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Discussion Starter #1
Dumb question, sorry, just getting into routers and building my first table. Why is the slot always in the table top? Couldn't you hook up a sled to a track on the fence?
 

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I suppose you could but it would have to be above the bit and if you were using a tall bit, like a vertical panel raising bit, that would be about 2 inches above the table. Most of the time, the t-track in the fence is for hold downs or stops.

Personally, I don't bother with a miter track because I still like using the fence for stability and depth control. In order to use the miter slot in this case the fence has to be perfectly parallel to the slot while achieving the right depth which is time consuming. I just use a squared pusher block, in which case the fence can be at any angle and not make a difference.
 

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You'll need the miter slot if you use horizontal feather-boards and of course if you buy the Incra Ibox and want to cut box joints on the router table.
 

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Colonel,

You can make jigs that ride on the fence, the don't necessarily need a slot.

Personally, I don't use a miter slot. I use either push blocks or a sled. The rotation of the bit pushes the work against the bit if you are feeding correctly, so a slot isn't really necessary. For some projects I use a featherboard to keep pressure up against the fence.

The original 'Router Workshop" miter gage that I use rides over a template guide. You can see it in action at the link below. I don't know if they are still for sale, but they aren't very hard to construct .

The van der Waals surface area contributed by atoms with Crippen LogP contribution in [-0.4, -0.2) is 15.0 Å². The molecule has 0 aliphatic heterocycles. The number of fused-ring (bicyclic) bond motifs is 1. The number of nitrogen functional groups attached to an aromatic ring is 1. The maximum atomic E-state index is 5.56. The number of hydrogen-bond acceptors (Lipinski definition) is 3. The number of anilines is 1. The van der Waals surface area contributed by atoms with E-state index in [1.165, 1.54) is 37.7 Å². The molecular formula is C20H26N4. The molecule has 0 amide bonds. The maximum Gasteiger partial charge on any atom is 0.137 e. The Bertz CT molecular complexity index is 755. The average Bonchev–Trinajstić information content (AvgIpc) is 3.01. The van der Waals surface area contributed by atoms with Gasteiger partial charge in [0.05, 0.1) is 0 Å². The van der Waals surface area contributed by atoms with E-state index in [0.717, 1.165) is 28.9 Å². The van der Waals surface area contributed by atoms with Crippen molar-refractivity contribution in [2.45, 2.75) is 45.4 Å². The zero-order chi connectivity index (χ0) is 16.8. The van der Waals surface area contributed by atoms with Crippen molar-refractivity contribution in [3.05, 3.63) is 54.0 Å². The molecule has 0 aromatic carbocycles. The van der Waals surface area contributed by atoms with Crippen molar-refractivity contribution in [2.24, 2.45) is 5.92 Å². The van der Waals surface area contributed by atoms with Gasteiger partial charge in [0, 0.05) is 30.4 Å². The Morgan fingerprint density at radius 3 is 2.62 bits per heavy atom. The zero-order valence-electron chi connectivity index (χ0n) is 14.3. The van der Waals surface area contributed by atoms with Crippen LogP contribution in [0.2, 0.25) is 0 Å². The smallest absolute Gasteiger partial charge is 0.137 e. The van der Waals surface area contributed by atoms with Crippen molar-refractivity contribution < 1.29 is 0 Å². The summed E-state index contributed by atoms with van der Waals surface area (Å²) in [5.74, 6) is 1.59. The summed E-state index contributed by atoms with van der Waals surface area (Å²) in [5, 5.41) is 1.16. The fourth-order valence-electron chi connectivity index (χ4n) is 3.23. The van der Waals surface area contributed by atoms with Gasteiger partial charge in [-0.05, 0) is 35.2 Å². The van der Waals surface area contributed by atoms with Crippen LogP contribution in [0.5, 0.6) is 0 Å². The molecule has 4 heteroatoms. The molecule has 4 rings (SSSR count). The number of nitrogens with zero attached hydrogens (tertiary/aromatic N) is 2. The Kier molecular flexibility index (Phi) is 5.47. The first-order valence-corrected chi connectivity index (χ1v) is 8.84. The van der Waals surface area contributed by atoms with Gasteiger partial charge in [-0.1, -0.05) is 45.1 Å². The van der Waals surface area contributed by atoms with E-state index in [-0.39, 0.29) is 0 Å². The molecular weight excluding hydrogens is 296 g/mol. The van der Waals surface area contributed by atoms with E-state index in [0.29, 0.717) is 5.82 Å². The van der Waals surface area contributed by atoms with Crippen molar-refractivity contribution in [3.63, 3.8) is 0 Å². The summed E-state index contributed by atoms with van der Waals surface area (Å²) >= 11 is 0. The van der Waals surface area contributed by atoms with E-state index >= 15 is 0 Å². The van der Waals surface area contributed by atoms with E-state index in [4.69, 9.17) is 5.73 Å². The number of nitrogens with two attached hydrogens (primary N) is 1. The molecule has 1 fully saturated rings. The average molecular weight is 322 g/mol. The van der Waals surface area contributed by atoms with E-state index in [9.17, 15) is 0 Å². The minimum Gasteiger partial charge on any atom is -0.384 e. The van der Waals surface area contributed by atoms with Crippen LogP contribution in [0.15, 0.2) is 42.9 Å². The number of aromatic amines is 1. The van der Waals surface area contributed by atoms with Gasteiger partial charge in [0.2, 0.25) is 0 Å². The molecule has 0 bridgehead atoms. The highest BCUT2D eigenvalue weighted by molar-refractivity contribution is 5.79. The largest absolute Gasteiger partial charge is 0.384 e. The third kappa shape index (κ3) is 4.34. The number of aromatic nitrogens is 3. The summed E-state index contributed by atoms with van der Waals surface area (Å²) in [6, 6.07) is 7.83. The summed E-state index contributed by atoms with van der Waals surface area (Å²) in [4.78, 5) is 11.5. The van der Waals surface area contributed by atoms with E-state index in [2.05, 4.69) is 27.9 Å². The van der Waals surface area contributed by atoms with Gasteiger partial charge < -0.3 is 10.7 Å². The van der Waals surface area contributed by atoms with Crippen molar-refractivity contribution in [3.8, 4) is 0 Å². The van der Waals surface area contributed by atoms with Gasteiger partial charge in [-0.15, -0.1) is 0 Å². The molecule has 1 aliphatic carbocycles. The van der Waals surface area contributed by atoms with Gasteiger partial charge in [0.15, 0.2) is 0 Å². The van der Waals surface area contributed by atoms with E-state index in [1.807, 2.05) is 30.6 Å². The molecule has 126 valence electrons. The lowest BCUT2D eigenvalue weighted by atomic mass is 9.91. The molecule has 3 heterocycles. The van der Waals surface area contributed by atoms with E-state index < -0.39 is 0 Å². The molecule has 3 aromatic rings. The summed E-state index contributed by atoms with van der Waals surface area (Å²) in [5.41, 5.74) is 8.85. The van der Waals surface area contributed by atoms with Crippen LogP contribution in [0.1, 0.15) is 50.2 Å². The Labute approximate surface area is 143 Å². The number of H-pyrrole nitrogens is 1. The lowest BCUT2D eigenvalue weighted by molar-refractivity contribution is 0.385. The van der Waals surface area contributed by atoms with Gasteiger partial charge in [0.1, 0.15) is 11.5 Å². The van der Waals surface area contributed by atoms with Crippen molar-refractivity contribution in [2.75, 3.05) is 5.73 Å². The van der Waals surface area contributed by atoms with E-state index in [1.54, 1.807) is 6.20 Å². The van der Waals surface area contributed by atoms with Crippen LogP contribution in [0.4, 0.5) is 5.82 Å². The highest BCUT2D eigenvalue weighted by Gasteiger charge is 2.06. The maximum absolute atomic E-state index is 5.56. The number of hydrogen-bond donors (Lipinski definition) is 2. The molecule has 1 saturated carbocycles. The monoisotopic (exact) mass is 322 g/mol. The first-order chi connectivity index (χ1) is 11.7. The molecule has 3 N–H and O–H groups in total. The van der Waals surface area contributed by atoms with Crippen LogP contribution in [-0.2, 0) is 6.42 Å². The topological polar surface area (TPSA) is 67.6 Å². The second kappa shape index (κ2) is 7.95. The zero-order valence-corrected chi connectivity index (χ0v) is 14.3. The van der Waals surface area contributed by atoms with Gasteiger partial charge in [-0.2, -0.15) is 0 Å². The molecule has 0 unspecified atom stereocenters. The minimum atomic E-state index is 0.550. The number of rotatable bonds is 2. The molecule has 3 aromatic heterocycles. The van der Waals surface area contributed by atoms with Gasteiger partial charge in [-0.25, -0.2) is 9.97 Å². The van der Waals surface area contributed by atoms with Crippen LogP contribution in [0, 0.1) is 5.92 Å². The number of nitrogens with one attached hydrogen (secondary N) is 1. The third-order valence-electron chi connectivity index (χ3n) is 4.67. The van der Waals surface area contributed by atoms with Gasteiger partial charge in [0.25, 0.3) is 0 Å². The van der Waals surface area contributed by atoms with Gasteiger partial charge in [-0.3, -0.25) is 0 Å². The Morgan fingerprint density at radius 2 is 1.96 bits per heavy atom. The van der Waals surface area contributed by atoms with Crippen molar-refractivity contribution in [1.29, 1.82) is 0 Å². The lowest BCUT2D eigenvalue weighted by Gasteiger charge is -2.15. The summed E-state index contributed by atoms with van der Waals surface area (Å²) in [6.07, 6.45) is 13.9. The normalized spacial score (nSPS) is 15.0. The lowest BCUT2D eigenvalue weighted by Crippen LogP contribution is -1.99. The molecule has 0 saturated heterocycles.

Router Workshop: clamping mitre gauge


My table (no slots) can be seen here.
http://www.routerforums.com/kp91s-gallery/1708-router-table-upgrade.html

I hope this helps answer your question,
 

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Dumb question, sorry, just getting into routers and building my first table. Why is the slot always in the table top? Couldn't you hook up a sled to a track on the fence?
Short answer is that some fences do have a miter/tee slot and some don't. You have to buy one that suits your needs, or build it yourself.
 

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Discussion Starter #7
Reason I asked is because I thought about getting the Incra positioner, because the idea of perfect fancy dovetails and such with minimal thinking is too tempting to pass up. My table top and base cost me nothing and I wanted to make my own fence with scraps to further add to that nothing. I did want to splurge on that positioner.

I noticed on the Incra demo videos that the right-angle sled that comes with the Incra Super System is not on a miter track. It rides on top of their fence. My thinking was to have my own sled connect to the fence somehow, and all I could think of was a T Track in the fence or on top of it. I could buy the whole Incra setup but if I can do part of it on my own I'd rather do that and save $$$. Regardless, probably should have worded my question better.

So what are ways to have a sled ride the fence? Do most people physically connect the two, or just make sure it's pushed snugly against it?
 

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I just push along the fence with a push block as already mentioned. The push block adds some blow out protection as well. I attached a picture of the last router fence I made. It only cost me for the knobs and bolts on it, the material was scrap mdf and melamine coated particle board. This has turned out to be a very functional design that I intend to stick with.